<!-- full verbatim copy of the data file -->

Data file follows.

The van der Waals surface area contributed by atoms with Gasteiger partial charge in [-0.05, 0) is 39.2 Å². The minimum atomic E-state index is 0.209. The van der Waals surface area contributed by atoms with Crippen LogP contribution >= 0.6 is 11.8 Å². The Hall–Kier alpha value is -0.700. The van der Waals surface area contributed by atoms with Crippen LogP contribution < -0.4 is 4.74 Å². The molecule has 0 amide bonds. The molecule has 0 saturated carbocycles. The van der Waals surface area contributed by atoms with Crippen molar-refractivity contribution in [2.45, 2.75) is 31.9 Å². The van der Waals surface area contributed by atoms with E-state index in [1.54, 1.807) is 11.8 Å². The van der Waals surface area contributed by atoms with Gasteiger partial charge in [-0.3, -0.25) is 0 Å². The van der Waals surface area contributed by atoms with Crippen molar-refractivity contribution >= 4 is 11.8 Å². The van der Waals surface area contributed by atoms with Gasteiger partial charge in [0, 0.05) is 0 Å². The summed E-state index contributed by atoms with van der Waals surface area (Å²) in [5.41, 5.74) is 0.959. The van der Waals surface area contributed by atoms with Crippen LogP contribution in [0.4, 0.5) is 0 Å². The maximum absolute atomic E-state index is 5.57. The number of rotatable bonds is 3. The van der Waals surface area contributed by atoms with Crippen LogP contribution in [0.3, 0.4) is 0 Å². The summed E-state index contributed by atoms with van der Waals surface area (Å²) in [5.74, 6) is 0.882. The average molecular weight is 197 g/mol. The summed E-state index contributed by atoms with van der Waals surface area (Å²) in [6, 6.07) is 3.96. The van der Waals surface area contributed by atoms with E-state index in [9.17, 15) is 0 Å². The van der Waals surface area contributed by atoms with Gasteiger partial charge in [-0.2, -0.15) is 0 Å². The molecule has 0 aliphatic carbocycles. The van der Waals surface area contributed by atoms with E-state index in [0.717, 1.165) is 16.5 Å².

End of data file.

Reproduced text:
The van der Waals surface area contributed by atoms with Gasteiger partial charge in [-0.05, 0) is 39.2 Å². The minimum atomic E-state index is 0.209. The van der Waals surface area contributed by atoms with Crippen LogP contribution >= 0.6 is 11.8 Å². The Hall–Kier alpha value is -0.700. The van der Waals surface area contributed by atoms with Crippen LogP contribution < -0.4 is 4.74 Å². The molecule has 0 amide bonds. The molecule has 0 saturated carbocycles. The van der Waals surface area contributed by atoms with Crippen molar-refractivity contribution in [2.45, 2.75) is 31.9 Å². The van der Waals surface area contributed by atoms with E-state index in [1.54, 1.807) is 11.8 Å². The van der Waals surface area contributed by atoms with Gasteiger partial charge in [-0.3, -0.25) is 0 Å². The van der Waals surface area contributed by atoms with Crippen molar-refractivity contribution >= 4 is 11.8 Å². The van der Waals surface area contributed by atoms with Gasteiger partial charge in [0, 0.05) is 0 Å². The summed E-state index contributed by atoms with van der Waals surface area (Å²) in [5.41, 5.74) is 0.959. The van der Waals surface area contributed by atoms with Crippen LogP contribution in [0.4, 0.5) is 0 Å². The maximum absolute atomic E-state index is 5.57. The number of rotatable bonds is 3. The van der Waals surface area contributed by atoms with Crippen LogP contribution in [0.3, 0.4) is 0 Å². The summed E-state index contributed by atoms with van der Waals surface area (Å²) in [5.74, 6) is 0.882. The average molecular weight is 197 g/mol. The summed E-state index contributed by atoms with van der Waals surface area (Å²) in [6, 6.07) is 3.96. The van der Waals surface area contributed by atoms with E-state index in [9.17, 15) is 0 Å². The van der Waals surface area contributed by atoms with Gasteiger partial charge in [-0.2, -0.15) is 0 Å². The molecule has 0 aliphatic carbocycles. The van der Waals surface area contributed by atoms with E-state index in [0.717, 1.165) is 16.5 Å².